Hover-parented girl wants help finding herself
Dear Straight Talk: My parents have always dominated my life. I’m a junior at a college I hate. I play college sports and a musical instrument I'd rather not play. I’ve never worked, being too busy being "enriched." I sound spoiled, but I'm actually depressed and seeing a counselor. My parents are not bad people, they are just intent on my success and I feel enormous pressure to not disappoint them. My life has been so hyper-organized, I don't know how to go about finding my own passion. Please help. — “Lisa” in Amherst, Mass.
Editor's Note: My favorite personality tests are the Myers-Briggs, the Enneagram, and True Colors (a simpler, highly-accurate derivative of Meyers-Briggs). All have been tried and tested with millions of people. These tests have helped me understand myself more than probably any other single thing. (I can still remember, in my late 20s, the sinking feeling in my stomach when I recognized my Enneagram type.)
Good personality tests identify who you are versus who you want to be (or who your parents want you to be). Who you are is the gift. Trying, usually unconsciously, to be someone else — or hiding, unconsciously, behind addictions — helps nobody. Personality tests help identify and attract the things in life that raise your self-esteem and light up your mind, body and soul. Understanding and honoring your personality is like finding the "sweet spot" on a tennis racket. You can start nailing those serves and have satisfying volleys with others.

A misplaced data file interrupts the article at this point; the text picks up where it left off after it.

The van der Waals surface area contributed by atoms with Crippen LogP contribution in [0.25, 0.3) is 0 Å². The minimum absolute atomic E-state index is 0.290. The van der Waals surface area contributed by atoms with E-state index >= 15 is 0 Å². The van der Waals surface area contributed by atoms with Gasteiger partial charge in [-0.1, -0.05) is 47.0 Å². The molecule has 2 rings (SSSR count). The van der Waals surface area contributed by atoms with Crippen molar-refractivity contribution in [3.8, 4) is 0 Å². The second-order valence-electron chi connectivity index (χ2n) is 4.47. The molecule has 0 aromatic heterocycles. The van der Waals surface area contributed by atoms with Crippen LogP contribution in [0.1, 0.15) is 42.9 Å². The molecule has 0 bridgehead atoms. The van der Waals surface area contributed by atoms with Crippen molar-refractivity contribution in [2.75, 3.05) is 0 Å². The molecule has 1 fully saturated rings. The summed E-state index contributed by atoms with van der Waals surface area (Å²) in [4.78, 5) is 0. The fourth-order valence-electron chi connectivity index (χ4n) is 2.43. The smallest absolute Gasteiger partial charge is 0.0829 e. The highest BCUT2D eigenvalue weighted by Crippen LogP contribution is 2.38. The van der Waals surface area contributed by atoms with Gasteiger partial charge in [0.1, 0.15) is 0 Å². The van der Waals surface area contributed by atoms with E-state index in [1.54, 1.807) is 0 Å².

A secret about pressure-cooker parents: Most are just afraid you're going to fail or make them look bad if they don't continually buzz around you and keep the heat on. If you show them hard work, boundaries, and personal confidence about your path, they usually will back off while continuing support. Most really do just want you to be happy AND successful — not just successful.
A secret about college and jobs: Yes, some majors are more employable than others, but it mostly comes down to, that’s right — personality. Employers are looking for individuals who display emotional maturity, passion for the job, a light in their eye, honesty, and an ability to get along with others and up everyone’s game. (Yes, these qualities can actually be “seen”). The more you know yourself, the more you will be interviewing for jobs that bring these qualities out in you.
Even the mystics say that the most important life work is one's personality. Start now. It will pay off in dividends. —Lauren
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